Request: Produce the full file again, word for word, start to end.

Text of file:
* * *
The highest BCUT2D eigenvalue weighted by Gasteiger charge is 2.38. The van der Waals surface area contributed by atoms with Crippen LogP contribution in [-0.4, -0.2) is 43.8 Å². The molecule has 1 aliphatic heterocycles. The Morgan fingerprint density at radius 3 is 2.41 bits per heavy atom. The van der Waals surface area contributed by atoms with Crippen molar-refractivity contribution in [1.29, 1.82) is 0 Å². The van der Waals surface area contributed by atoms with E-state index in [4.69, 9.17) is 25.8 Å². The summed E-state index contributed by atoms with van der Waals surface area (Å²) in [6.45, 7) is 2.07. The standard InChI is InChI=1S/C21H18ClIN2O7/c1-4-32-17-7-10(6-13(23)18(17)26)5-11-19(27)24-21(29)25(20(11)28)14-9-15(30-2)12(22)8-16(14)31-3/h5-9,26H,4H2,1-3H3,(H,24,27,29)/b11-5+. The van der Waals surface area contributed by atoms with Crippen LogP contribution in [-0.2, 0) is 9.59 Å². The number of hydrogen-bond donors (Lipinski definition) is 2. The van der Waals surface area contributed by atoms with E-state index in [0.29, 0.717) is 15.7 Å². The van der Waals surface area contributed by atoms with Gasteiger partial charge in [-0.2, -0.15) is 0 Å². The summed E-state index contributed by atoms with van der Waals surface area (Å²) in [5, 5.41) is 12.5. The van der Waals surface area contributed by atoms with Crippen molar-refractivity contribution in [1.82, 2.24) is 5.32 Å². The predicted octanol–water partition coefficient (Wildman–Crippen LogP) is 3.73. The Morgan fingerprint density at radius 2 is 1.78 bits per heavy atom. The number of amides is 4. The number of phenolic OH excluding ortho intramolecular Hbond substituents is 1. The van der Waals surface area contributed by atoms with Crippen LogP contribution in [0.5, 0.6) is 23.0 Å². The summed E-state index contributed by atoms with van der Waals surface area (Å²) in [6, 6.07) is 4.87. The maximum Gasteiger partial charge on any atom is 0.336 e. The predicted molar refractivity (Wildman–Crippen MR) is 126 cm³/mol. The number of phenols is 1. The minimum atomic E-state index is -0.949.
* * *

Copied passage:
The highest BCUT2D eigenvalue weighted by Gasteiger charge is 2.38. The van der Waals surface area contributed by atoms with Crippen LogP contribution in [-0.4, -0.2) is 43.8 Å². The molecule has 1 aliphatic heterocycles. The Morgan fingerprint density at radius 3 is 2.41 bits per heavy atom. The van der Waals surface area contributed by atoms with Crippen molar-refractivity contribution in [1.29, 1.82) is 0 Å². The van der Waals surface area contributed by atoms with E-state index in [4.69, 9.17) is 25.8 Å². The summed E-state index contributed by atoms with van der Waals surface area (Å²) in [6.45, 7) is 2.07. The standard InChI is InChI=1S/C21H18ClIN2O7/c1-4-32-17-7-10(6-13(23)18(17)26)5-11-19(27)24-21(29)25(20(11)28)14-9-15(30-2)12(22)8-16(14)31-3/h5-9,26H,4H2,1-3H3,(H,24,27,29)/b11-5+. The van der Waals surface area contributed by atoms with Crippen LogP contribution in [-0.2, 0) is 9.59 Å². The number of hydrogen-bond donors (Lipinski definition) is 2. The van der Waals surface area contributed by atoms with E-state index in [0.29, 0.717) is 15.7 Å². The van der Waals surface area contributed by atoms with Gasteiger partial charge in [-0.2, -0.15) is 0 Å². The summed E-state index contributed by atoms with van der Waals surface area (Å²) in [5, 5.41) is 12.5. The van der Waals surface area contributed by atoms with Crippen molar-refractivity contribution in [1.82, 2.24) is 5.32 Å². The predicted octanol–water partition coefficient (Wildman–Crippen LogP) is 3.73. The Morgan fingerprint density at radius 2 is 1.78 bits per heavy atom. The number of amides is 4. The number of phenolic OH excluding ortho intramolecular Hbond substituents is 1. The van der Waals surface area contributed by atoms with Crippen LogP contribution in [0.5, 0.6) is 23.0 Å². The summed E-state index contributed by atoms with van der Waals surface area (Å²) in [6, 6.07) is 4.87. The maximum Gasteiger partial charge on any atom is 0.336 e. The predicted molar refractivity (Wildman–Crippen MR) is 126 cm³/mol. The number of phenols is 1. The minimum atomic E-state index is -0.949.